House and Senate lawmakers this week reached an agreement on a huge water infrastructure bill that authorizes improvements for ports, inland waterways and flood protection, and includes emergency aid for addressing lead contamination in Flint, Mich.’s water system.
The compromise water infrastructure bill contains a modernized cost-sharing formula for future channel deepening projects, which would increase the minimum depth required for a 50-50 federal-state funding split from 45 to 50 feet.
The inclusion of Charleston and Port Everglades in the bill will open the door for both projects to receive federal funds. Plans include for the port of Charleston to deepen the current entrance channel from 47 feet to 54 feet and deepen the inner harbor from 45 feet to 52 feet, which would make Charleston the deepest harbor on the US East Coast. Port Everglades plans include deepening the main navigational channel there from 42 feet to 48 feet and also deepening and widening the port’s entrance channel and parts of the Intracoastal Waterway so that cargo ships can pass safely by docked cruise ships. Both harbor projects aim to prepare their respective ports for the arrival of mega-ships traversing a recently expanded Panama Canal, whose new locks can now handle ships with capacities of up to 14,000 twenty-foot-equivalent units, nearly triple the size of the ships that historically have transited the canal’s century-old waterway.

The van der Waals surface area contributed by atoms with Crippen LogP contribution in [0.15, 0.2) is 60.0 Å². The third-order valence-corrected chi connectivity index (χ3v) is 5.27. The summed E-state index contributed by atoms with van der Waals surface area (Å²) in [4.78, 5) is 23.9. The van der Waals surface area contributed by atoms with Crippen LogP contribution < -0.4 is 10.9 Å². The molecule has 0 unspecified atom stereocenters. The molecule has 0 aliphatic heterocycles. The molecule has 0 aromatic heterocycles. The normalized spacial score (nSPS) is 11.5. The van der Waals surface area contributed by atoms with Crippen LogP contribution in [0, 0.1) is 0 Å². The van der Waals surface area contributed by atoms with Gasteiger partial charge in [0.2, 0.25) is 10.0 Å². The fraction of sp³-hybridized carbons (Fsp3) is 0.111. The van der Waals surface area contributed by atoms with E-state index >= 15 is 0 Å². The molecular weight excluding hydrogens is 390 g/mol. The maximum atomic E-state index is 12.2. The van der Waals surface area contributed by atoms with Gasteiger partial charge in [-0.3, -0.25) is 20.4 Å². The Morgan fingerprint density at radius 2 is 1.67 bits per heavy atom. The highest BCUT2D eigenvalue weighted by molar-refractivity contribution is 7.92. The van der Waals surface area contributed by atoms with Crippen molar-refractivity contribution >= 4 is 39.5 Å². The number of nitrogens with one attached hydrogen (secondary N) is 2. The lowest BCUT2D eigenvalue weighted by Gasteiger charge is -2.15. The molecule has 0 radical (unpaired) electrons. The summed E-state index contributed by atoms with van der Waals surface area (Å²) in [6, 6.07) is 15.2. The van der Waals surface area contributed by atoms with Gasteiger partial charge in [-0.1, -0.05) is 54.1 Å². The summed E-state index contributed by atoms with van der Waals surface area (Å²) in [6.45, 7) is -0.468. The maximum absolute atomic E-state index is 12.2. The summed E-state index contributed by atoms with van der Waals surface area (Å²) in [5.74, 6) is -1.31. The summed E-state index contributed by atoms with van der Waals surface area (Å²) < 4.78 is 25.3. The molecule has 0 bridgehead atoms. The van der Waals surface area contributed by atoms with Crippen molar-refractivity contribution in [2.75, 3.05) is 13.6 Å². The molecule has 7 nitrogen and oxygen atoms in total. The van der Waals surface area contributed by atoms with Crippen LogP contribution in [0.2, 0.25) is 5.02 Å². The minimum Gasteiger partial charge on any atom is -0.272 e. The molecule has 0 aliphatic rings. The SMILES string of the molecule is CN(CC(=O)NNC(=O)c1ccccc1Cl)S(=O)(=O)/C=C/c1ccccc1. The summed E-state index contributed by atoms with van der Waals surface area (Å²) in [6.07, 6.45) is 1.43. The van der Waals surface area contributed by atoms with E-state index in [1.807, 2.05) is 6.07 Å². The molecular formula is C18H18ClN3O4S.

The House Rules Committee is scheduled to review the bill on Wednesday, December 7th
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